evangelical agenda. Apparently, at least among traditional
evangelicals, and to some extent among other evangelicals, that
argument has not registered a positive response.
It could be that deeper environmental values are indeed changing
within the evangelical community, but in the present circumstances,
many evangelicals are finding protection of the environment to be a
lesser priority than prices or jobs.
This survey was conducted from
June-August. Would you anticipate that the nomination of Sarah Palin as
the Republican vice presidential candidate and the recent crisis on
Wall Street might impact people's views?
Yes. One way to think about this survey is that it provides baseline
numbers for the fall 2008 campaign. It gives us a sense of where these
religious communities were before the national conventions and recent
events. We will follow up the baseline survey after the election to see
if there were changes in the vote of these religious groups. For
example, the nomination of Sarah Palin
might well have an impact on the numbers. This survey suggests that the
most likely place where that impact would occur would be among
evangelical Protestants and other conservative Christians who were less
enthusiastically supporting McCain in the summer. In fact, a survey
released on Sept. 18 by the Pew Research Center for the People &
the Press shows that Palin has a high favorable rating among white
evangelical Protestants, who express much stronger and more positive
support for McCain than they did prior to the Republican convention.
On the other hand, given the tremendous emphasis on economic issues
all across the board, it may be that the recent problems with the stock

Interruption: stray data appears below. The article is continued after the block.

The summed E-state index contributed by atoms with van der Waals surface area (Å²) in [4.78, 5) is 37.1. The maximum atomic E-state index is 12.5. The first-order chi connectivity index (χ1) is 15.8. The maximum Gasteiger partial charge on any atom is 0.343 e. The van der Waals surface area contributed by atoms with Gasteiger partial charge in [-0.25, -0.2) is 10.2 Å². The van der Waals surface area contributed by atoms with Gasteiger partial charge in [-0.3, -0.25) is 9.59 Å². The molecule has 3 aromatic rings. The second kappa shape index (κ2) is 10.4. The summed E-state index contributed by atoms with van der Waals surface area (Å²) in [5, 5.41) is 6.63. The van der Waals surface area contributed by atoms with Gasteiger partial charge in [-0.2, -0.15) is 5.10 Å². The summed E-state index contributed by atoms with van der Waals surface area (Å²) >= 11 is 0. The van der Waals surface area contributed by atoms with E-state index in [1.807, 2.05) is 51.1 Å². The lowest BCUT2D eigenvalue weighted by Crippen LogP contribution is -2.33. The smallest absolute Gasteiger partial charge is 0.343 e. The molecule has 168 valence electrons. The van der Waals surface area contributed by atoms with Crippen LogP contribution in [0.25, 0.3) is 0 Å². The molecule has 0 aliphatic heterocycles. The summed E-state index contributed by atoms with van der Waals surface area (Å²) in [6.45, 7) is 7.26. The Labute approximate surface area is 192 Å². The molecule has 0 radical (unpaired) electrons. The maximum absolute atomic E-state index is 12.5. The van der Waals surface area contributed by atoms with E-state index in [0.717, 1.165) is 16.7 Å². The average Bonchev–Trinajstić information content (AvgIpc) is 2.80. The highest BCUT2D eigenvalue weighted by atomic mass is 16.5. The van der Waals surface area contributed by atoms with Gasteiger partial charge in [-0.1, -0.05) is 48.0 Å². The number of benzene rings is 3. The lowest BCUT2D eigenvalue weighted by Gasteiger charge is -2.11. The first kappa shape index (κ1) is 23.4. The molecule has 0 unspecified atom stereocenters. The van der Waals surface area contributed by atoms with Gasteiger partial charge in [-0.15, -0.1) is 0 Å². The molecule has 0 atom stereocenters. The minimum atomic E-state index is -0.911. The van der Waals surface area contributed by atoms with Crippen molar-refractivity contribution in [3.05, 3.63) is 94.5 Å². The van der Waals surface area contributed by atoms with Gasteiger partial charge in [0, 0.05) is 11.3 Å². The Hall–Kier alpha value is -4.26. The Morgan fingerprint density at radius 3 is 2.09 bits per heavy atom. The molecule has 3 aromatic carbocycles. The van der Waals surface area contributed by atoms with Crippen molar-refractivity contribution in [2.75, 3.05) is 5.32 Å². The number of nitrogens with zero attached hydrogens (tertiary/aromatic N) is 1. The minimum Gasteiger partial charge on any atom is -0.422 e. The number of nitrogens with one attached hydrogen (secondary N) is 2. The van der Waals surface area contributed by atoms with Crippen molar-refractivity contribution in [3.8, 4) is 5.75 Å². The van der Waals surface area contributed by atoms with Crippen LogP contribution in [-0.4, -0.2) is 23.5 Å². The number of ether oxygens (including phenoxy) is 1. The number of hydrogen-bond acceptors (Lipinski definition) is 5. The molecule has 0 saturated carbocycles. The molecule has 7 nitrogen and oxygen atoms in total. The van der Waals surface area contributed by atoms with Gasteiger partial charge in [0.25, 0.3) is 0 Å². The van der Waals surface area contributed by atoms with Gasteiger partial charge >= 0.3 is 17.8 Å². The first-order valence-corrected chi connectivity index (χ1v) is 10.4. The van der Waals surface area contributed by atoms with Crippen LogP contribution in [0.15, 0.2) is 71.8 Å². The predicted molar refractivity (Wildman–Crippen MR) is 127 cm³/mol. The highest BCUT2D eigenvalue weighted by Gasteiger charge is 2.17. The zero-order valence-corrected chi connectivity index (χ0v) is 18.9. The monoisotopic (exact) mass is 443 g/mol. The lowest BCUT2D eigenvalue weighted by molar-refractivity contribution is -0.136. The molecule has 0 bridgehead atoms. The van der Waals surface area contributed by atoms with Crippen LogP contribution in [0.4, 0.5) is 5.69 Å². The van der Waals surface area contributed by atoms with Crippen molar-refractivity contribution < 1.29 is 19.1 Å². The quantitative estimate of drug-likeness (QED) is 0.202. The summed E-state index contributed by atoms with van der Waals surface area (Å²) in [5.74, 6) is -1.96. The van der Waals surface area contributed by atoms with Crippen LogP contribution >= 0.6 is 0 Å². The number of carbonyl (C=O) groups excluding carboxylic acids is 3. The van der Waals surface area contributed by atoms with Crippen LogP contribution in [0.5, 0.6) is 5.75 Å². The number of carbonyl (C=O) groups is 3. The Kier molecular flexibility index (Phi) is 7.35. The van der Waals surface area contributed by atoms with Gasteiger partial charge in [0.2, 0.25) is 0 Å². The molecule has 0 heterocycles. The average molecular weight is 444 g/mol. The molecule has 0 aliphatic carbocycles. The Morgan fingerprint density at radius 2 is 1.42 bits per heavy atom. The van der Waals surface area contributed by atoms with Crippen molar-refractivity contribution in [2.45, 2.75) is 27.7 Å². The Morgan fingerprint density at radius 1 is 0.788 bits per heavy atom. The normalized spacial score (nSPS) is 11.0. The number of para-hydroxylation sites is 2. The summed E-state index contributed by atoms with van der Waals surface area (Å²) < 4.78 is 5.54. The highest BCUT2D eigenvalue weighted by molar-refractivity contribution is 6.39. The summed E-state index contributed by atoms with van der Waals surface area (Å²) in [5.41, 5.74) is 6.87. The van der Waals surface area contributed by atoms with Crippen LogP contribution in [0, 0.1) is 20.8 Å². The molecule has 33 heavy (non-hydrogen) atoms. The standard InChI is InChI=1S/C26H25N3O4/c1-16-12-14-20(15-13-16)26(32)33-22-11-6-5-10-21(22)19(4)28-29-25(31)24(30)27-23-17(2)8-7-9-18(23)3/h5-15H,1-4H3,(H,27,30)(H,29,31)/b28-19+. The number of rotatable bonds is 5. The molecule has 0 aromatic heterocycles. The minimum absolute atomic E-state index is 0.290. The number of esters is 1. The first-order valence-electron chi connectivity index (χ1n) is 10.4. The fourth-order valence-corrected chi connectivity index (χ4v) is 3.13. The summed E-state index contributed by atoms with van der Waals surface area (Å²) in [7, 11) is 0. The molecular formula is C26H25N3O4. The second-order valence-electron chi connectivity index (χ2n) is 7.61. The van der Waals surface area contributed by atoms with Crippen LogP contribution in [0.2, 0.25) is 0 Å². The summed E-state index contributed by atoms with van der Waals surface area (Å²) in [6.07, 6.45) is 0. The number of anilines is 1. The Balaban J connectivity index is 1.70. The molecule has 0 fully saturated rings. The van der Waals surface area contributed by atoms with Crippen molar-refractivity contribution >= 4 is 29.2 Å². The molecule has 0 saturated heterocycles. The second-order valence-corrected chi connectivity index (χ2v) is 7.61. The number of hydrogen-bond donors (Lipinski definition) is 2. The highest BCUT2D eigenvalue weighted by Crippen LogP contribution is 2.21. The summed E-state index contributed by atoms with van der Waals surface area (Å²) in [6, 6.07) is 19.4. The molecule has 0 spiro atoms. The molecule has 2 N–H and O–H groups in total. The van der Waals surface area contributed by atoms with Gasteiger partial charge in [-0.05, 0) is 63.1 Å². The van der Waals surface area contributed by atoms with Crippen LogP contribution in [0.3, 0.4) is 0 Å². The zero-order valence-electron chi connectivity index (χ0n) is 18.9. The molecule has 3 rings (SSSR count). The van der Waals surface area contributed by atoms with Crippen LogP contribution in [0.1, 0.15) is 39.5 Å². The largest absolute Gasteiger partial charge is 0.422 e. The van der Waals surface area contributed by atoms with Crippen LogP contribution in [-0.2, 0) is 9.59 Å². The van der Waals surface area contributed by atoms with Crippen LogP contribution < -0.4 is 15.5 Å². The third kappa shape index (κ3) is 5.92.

market and other economic difficulties may give the Democrats and Obama
an opening to appeal to many of these religious voters.
By now, the surge in the polls that McCain enjoyed after the
nomination of Sarah Palin has begun to fade. Some of the most recent polls
show the election coming back to where it was before the conventions,
when we did our survey to establish baseline numbers for the religious
groups. It may very well be that some economic problems and the
positions that the candidates are taking on these economic problems are
influencing members of the various religious groups.
In light of your findings, how might the campaigns reach out to religious groups in the next few weeks?
Considering the increased priority given to the economy across all
religious communities, but particularly among evangelicals and other
conservative Christians, it seems to me that the economy would give
Obama an opportunity to pull some of those voters away from McCain.
Perhaps the most important voters are the centrists. All religious
communities have large groups of people in the middle, in theological
and political terms. In 2004, those groups sided with President Bush,
but Obama has a chance to pull them back. He is already doing very well
with key Democratic religious groups, so his challenge is to expand his
support in the religious communities. He doesn't necessarily have to
win these groups, but he would benefit from improving over Kerry's 2004
McCain's situation is a little bit more complicated. It may very
well be that with the Sarah Palin nomination he's been able to solidify
support among evangelicals and other conservative Christians on behalf
of his candidacy, but he needs more than just those groups to win the
election. Thus, we may see quite a battle for centrist Catholics,
centrist mainline Protestants and even, perhaps, centrist evangelicals.
Since the economy seems to be the issue on people's minds, McCain would
have to convince these groups of his economic proposals.
Voting booth: Corbis
Leah Daughtry: AP
This transcript has been edited for clarity, spelling and grammar.